But if this machine is running SQL and IIS and nothing else, and no one's logging into it, it won't have "processes stopping and starting" except for anything you've scheduled in SQL Agent or Scheduled Tasks. That's probably not it. You've probably got a hardware problem and you're going to have a tough time finding it with the restrictions you've listed. memtest86 is a good start though. –  mfinni Mar 14 '11 at 17:39
    
I'm not sure that's true; process/services start and stop all the time, even on a clean installation. If I look through the event log on a typical machine I can see all sorts of processes stopping and starting - Windows Modules Installer, WinHTTP Web Proxy Auto-Discovery, etc. IIS starts and stops app pools; then there's SQL Agent and MSDTC. Memory test is a good start, yes; unfortunately there's no equivalent tool for RAID controllers or arrays and so on, and even if there were, a green light on the test doesn't necessarily mean that there's no problem in production. –  Aaronaught Mar 14 '11 at 19:10
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Intermittent problems are difficult to diagnose, but given the description I've read so far, this is most likely a hardware problem. (I've had DOA RAM, Hard Drives, and Motherboards from top brands - don't rule it out just because it's new). If this were caused by failures in drivers or other software, you'd almost certainly have event log entries and stop errors. Without them, I'd be looking at heat (are all the fans spinning properly) and RAM first. –  Multiverse IT Mar 14 '11 at 23:22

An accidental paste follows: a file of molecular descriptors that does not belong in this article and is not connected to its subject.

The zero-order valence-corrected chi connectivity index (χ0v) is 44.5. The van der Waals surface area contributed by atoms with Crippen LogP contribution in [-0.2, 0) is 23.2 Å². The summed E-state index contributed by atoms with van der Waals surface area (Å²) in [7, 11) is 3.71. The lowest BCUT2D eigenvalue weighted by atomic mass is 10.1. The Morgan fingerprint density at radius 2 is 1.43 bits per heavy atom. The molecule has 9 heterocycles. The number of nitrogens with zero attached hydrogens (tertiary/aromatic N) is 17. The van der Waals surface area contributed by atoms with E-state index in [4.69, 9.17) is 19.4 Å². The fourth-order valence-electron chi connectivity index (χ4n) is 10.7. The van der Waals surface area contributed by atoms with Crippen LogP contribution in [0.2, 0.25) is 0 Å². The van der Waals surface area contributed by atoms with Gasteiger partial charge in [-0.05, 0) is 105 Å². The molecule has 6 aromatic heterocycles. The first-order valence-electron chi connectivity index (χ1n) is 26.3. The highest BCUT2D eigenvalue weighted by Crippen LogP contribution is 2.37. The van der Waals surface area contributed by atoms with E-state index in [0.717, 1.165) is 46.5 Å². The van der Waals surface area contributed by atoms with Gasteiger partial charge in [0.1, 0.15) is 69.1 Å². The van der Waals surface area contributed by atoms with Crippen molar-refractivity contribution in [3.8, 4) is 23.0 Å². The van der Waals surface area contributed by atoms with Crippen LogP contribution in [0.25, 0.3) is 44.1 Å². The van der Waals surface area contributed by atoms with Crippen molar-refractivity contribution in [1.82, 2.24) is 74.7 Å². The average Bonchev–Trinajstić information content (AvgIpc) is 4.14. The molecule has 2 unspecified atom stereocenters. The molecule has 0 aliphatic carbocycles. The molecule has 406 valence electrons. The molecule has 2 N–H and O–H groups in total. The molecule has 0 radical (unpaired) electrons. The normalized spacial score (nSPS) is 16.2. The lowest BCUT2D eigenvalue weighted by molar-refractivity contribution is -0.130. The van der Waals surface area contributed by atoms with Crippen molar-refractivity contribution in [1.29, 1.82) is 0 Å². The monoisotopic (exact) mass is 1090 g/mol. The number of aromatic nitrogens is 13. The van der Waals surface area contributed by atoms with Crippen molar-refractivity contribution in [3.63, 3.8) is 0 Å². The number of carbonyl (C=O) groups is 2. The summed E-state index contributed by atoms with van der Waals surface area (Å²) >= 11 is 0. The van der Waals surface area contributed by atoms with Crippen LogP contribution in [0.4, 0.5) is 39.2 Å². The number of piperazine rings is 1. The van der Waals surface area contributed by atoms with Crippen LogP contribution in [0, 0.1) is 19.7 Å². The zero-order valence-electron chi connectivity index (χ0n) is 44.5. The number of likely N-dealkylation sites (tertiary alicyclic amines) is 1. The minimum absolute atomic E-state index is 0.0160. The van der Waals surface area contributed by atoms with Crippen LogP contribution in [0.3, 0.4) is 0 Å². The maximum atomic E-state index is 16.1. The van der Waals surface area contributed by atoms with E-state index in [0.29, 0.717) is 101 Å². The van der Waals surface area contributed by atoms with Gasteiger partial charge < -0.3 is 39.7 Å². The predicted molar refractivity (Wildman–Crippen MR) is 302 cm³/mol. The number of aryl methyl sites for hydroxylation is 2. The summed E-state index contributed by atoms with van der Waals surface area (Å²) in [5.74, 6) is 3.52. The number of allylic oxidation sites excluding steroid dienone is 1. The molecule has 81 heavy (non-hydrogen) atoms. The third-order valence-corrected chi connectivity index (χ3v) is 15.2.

It's pretty paradoxal, you say you have no hardware diagnostics but you want a methodic way to proceed... hardware diagnostics is the methodical way to proceed for hardware faults.

Otherwise if it's a low level software fault there might (should?) be a memory dump somewhere and Microsoft would provide some tool to analyse it, although they don't provide much documentation to understand low level processes so it might be a dead end.

Might, should would... it's been a long time I experimented with such stuff! The problem is usually that you're dealing with closed source so you're virtually on your own!

Maybe support from Microsoft?